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THE COLFAX GAZETTE
Bhamwell linos., Publishers
Offioe in Pioneer Block. Telephone M»inl4l
E«UMi«h«d in 1877. Entered at the Colfax
poetotfice aa second claw* mail matter.
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Ot'!cial Paper of the City of Colfax.
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ALDRICH BANKING SYSTEM.
Senator Aldrich linn retired from the
United States senate after a continuous
MfTKfl ol L"- years, in which he has
always lieeu a stalwart and a leader. 1 c
ia a member, however, of the monetary
coinoiifMion, in which hiw niost lasting
work neemH likely to result. His plan
for reorganizing our banking: system
lays down tnree fundamental principles:
A consolidation of the country's bank
ing power, "a more ecientitic basis for
bank note circulation, so that its volume
will be responsive to the needs of busi
ness," and "a discount market in this
country similar to the discount markets
in Europe, so that the most liquid por
tion of our bank funds will not beforced
to such a large degree, as at present,
into the making of call loans upon stock
exchange collateral, but will, instead, be
available for tue needs of commercial
Commenting on the above the Satur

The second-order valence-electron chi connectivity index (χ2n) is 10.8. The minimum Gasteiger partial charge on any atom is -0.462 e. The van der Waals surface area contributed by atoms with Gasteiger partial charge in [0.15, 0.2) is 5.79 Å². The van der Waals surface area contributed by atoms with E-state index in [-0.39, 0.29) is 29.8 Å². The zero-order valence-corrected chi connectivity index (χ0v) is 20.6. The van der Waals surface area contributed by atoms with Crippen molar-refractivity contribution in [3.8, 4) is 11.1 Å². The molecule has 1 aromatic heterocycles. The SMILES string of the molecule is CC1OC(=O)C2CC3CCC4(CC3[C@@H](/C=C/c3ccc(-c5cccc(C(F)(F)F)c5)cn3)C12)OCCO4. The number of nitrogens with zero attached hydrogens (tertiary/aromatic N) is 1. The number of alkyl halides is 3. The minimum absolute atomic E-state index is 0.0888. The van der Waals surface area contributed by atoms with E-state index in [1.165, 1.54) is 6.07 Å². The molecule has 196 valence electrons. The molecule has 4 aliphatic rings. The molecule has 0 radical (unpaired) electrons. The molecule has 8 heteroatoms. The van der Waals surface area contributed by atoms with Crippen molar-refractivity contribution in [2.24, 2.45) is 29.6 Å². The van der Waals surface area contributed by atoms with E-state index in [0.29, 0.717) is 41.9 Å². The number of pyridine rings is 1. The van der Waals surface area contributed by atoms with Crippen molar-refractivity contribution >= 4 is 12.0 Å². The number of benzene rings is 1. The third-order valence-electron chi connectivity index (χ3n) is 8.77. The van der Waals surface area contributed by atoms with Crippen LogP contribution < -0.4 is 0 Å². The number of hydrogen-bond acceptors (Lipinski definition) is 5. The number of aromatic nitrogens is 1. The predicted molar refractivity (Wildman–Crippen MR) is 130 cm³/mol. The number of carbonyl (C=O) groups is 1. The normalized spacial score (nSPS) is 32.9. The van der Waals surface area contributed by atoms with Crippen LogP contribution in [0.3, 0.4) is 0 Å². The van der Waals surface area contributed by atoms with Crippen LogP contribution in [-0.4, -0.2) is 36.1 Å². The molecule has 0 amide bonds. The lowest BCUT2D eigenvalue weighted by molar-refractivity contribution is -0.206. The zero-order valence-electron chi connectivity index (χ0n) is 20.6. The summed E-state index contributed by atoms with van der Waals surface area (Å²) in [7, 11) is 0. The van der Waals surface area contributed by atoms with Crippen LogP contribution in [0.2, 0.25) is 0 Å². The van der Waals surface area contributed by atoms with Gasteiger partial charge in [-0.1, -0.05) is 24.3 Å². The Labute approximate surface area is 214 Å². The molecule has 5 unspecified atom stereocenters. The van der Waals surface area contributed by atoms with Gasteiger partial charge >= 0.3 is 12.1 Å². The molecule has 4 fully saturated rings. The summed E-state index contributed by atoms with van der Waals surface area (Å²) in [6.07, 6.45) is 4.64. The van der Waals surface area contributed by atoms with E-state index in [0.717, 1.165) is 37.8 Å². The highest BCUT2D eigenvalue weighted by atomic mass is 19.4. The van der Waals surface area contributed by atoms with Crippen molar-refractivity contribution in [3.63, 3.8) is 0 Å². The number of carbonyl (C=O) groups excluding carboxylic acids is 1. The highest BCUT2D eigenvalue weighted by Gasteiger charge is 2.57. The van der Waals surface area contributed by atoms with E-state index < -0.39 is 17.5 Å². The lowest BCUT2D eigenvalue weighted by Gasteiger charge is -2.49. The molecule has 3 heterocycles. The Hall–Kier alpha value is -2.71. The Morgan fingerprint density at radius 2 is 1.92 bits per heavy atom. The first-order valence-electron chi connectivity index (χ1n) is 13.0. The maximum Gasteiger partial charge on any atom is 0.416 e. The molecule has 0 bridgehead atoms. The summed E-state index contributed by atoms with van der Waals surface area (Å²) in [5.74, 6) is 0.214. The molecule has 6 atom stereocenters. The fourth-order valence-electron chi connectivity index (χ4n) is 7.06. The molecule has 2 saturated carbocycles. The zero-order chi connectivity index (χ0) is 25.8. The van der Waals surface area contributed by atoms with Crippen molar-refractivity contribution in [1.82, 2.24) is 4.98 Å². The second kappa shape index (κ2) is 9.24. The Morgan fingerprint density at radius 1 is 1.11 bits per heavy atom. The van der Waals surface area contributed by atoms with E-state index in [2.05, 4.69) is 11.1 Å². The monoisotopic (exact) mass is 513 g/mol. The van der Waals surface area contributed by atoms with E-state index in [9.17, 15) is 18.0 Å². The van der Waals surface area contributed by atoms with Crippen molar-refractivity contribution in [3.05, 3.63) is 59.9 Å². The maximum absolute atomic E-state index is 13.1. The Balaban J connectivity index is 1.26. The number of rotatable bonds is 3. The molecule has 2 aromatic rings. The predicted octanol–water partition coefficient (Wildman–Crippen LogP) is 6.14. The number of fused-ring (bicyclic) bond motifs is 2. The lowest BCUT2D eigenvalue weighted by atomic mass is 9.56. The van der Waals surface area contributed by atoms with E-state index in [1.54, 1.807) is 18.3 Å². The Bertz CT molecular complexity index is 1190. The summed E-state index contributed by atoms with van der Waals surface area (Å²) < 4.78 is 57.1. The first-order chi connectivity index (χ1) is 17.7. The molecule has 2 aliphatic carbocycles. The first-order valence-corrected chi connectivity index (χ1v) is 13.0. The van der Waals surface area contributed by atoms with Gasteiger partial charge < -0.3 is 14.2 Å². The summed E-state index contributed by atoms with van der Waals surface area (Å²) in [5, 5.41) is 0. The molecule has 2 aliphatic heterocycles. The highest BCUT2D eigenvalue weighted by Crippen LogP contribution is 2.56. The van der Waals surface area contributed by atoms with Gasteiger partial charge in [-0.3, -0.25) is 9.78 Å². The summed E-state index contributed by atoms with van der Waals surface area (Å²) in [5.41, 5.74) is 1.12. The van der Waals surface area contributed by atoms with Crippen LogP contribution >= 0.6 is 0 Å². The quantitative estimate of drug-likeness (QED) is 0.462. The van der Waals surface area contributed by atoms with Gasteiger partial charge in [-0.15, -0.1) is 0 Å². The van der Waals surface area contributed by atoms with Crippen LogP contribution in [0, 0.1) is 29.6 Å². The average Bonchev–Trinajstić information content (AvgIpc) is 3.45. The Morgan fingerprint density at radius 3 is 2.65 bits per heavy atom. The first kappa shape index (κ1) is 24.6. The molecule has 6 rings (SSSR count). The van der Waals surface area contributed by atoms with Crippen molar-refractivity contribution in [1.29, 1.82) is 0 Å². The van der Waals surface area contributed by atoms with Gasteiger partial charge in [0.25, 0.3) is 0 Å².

day Review of Seattle has this to say :
"We need first of all some centralizing
organization, so that an impending
crisis may be met and repulsed by com
bined power—instead of every bank or
every local bank association scurrying
to cover for itself, thereby actually pre
cipitating or intensifying the panic. This
happened in 1907, when the demoraliz
ing factor consisted precisely of the
banks' lack of confidence in one another.
The city banks' fear that the country
banks would withdraw currency is what
brought on suspension of cash payments.
That Senator Aldrich calls his centraliz
ing organisation a reserve association, in
stead of a central bank, is unimportant.
It would be, in fact, a central bank.
"We need also to get away from bond
secured circulating notes, which either
respond in only the slowest fashion to